Dementia and depression are both highly prevalent in elderly people.1, 2 Depression is seen in 10–25% of patients with probable Alzheimer's disease.3 Temporal relations are of vital importance in the analyses of comorbidity between the two disorders. Increasing evidence has accumulated for structural brain changes associated with unipolar recurrent major depression4 and bipolar disorder,5 so we investigated whether epidemiological data could contribute to this research field. We found that few studies have addressed the temporal relation between dementia and depression2,6–8 or performed a follow up for as long as one8 or three years.6, 7 No studies have investigated whether the risk of developing depression is increased only in the period shortly after the diagnosis of dementia was made, or if the risk remains increased during the long term course of the dementing illness. Bipolar disorder in dementia and the temporal relation between the two conditions have rarely been studied.9, 10 None of the above studies has addressed the risk of death in evaluating affective disorders in dementia.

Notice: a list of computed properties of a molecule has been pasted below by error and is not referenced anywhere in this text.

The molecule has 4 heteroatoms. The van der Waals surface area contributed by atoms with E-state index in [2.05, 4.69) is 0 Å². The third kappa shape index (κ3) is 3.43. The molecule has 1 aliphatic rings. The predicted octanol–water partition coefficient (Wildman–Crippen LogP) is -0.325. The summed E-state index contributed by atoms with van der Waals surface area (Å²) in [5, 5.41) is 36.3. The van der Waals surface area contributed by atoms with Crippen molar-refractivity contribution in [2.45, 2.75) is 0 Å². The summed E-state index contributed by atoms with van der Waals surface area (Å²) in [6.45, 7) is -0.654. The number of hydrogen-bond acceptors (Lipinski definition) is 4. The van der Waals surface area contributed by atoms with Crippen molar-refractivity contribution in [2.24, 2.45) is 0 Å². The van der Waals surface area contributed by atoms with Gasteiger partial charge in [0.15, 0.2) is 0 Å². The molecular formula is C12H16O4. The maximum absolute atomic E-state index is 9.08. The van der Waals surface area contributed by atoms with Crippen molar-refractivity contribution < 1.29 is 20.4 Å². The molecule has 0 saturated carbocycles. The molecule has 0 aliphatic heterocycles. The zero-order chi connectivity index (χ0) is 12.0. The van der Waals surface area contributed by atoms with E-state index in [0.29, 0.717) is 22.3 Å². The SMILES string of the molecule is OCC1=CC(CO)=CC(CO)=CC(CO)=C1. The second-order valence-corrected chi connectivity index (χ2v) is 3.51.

We hypothesised that the risk of developing an affective episode (depression or mania) severe enough to cause admission to hospital should be markedly increased compared with other medically ill control groups not only in the period shortly after a diagnosis of dementia has been made but also in the long term. We chose osteoarthritis and diabetes mellitus as control groups because they are both chronic and progressive diseases. If development of affective episodes were merely of reactive origin—that is, a psychological reaction to having a disabling illness such as dementia—the risk would be increased initially, following the diagnosis of dementia. If, however, the risk of developing an affective episode were steadily increased for a longer period of time, this would suggest a common neurobiological pathology.